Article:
I don’t know how the people will deal with this. I fear for my family. I fear prices will continue to rise, quality to drop, sellers to lie to poor people swindling them out of €40 for a bag they could get for €10 by telling them it’s leather when it’s not. I cannot believe what this one proud nation has stooped to. They seem no better than petty, starving, thieves. I cannot say “we”. I’ve never truly been one of them, I barely lived there, and while I did, I went to French primary school. Which brings me to the punchline. I told my mother how horrible and stressful a time I’ve had in finding a room to live in. I mentioned the auditions I’ve stepped into. She suggested that perhaps next time, I should say I am Canadian… Because these days, Greeks are seen as poor and unreliable. I’m not sure I dare renounce my heritage for the mistakes several decades of bad government have brought upon this sunny place. But wouldn’t it be curious if it made a difference?

3 thoughts on “Sunshine and despair: Greece is bleeding

  1. Sorry to say, but people have been trying to cheat me since I got here in 1998, a decade before the crisis began. I can’t even begin to describe how poorly my brother (a cop) and I were treated during Athens 2004, a time of friendship and peace among nations.

    Once people realise I speak Greek and defend myself, they change their tune and lower 100 euros to 5 euros or they run away and curse me. My Greek friends also say it’s rude to speak up. So wait, I’m supposed to get ripped off instead? It’s OK if Greeks make a fuss but as a foreigner I should keep quiet or go home. This has been my home for 15 years, and I’m still not entitled. The irony is, I’m told to be more Greek, then chided that I never will be, as if I don’t know that.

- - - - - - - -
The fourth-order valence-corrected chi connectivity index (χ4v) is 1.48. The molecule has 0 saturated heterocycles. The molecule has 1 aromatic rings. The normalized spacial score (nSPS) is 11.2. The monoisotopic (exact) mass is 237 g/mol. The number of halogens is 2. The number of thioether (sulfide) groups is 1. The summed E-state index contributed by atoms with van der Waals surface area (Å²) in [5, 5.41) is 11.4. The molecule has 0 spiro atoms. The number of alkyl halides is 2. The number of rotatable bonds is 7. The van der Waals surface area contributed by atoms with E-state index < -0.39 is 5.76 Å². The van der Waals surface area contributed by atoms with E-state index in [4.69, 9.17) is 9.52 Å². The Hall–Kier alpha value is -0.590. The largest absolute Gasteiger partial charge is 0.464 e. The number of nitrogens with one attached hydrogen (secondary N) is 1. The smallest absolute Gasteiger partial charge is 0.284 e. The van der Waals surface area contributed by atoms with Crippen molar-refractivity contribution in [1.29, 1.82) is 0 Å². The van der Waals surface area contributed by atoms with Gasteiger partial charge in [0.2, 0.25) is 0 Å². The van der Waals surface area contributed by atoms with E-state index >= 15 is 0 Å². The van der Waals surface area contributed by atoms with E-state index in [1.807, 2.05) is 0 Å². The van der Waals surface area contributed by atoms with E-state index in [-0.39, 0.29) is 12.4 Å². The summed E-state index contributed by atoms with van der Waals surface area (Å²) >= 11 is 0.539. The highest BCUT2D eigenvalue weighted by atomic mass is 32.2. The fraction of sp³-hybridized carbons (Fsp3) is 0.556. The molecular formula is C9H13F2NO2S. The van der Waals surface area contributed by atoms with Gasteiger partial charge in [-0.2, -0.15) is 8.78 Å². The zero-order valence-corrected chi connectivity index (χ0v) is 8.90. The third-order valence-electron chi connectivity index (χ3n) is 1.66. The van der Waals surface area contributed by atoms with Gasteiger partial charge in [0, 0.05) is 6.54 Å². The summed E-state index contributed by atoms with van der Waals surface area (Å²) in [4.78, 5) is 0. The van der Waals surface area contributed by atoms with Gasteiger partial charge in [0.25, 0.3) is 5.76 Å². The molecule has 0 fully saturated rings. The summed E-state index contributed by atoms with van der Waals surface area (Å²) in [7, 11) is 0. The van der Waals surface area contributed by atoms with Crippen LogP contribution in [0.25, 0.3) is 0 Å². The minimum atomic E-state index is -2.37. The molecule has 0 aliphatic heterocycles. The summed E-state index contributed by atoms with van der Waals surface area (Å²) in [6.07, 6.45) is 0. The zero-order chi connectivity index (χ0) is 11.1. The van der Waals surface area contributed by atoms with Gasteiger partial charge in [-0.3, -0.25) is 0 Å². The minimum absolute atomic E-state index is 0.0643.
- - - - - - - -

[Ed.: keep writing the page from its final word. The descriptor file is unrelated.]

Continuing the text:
Lots of people would like to help Greece, but first it needs to help itself. Patience and protests aren’t going to change anything. Tourists that dream all their lives of coming here want to feel appreciated and that they’re getting value for money, or they’ll never come back. Taking a poll of everyone in my life who spent a lot of money here and never returned, Greece is in deep trouble. One day soon I’ll also leave and never return. After spending a lot of money here in taxes and expenses and having nothing to show — not even citizenship, which is currently off limits to everyone not of Greek origin — it’s hard to ignore I’ve made a bad investment and am keen to contribute elsewhere.

    I cringe a bit as an American observing America from the outside, but it’s where I’m from and has shaped me. You have plenty to be proud of, so there’s no need to renounce your heritage. It’s one facet of who you are, like a diamond. Filakia! :)

    1. Hi Kat,

      Yes, I know what you mean about the “tourist tax”. They’re horrible that way. I would walk around, speaking French with my brother, and they’d quote me one price without me even asking. Then I’d speak Greek to them (I sound like a local, as I am Greek), and they’d drop it by a good 20-40%!! I was shocked!! It’s absolutely shameful, I know. Although it still tickles me pink to hear them “dinner please, good restaurant” in horrible accented English (I don’t look like a local at all!), and watch their faces fall when I reply in clear Greek “No thanks, we’ve eaten”.

      I’m also sorry to hear about the citizenship troubles. If it’s of any comfort, even people of Greek descent can have difficulty getting Greek passports. Hey, bottom line is that it’s an EU passport, and it shouldn’t be too easy to get. But living somewhere for 15 years and speaking the language! In the UK you can apply after 6 years. It costs a bundle and takes forever, but it’s possible. I wish I could hit the Greek government over the head with a cluebat and get them to wake up to the 21st Century…

      Sorry you’re having such a hard time down there, nice to “meet” you :) and… I’ve also left, most likely never to return. And I’m supposed to be _from_ there… You’re not alone.